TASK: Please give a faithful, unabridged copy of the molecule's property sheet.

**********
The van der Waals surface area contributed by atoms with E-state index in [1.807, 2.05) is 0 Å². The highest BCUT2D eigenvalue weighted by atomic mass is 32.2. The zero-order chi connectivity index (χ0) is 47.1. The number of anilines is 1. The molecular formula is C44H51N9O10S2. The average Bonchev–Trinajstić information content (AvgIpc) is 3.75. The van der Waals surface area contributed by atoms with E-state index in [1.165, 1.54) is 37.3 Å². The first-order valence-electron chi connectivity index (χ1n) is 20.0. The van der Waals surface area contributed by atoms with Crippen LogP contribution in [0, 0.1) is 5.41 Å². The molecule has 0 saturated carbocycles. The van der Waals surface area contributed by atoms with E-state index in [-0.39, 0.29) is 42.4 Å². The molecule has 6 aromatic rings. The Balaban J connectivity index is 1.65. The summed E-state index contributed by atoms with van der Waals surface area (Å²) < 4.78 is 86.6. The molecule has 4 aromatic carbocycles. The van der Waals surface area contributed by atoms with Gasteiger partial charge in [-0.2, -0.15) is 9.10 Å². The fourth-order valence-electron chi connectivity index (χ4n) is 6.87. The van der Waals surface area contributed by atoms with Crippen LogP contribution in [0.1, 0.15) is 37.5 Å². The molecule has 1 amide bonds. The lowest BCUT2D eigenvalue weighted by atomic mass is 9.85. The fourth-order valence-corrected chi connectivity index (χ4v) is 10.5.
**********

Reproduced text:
The van der Waals surface area contributed by atoms with E-state index in [1.807, 2.05) is 0 Å². The highest BCUT2D eigenvalue weighted by atomic mass is 32.2. The zero-order chi connectivity index (χ0) is 47.1. The number of anilines is 1. The molecular formula is C44H51N9O10S2. The average Bonchev–Trinajstić information content (AvgIpc) is 3.75. The van der Waals surface area contributed by atoms with E-state index in [1.165, 1.54) is 37.3 Å². The first-order valence-electron chi connectivity index (χ1n) is 20.0. The van der Waals surface area contributed by atoms with Crippen LogP contribution in [0, 0.1) is 5.41 Å². The molecule has 0 saturated carbocycles. The van der Waals surface area contributed by atoms with E-state index in [-0.39, 0.29) is 42.4 Å². The molecule has 6 aromatic rings. The Balaban J connectivity index is 1.65. The summed E-state index contributed by atoms with van der Waals surface area (Å²) < 4.78 is 86.6. The molecule has 4 aromatic carbocycles. The van der Waals surface area contributed by atoms with Gasteiger partial charge in [-0.2, -0.15) is 9.10 Å². The fourth-order valence-electron chi connectivity index (χ4n) is 6.87. The van der Waals surface area contributed by atoms with Crippen LogP contribution in [0.1, 0.15) is 37.5 Å². The molecule has 1 amide bonds. The lowest BCUT2D eigenvalue weighted by atomic mass is 9.85. The fourth-order valence-corrected chi connectivity index (χ4v) is 10.5.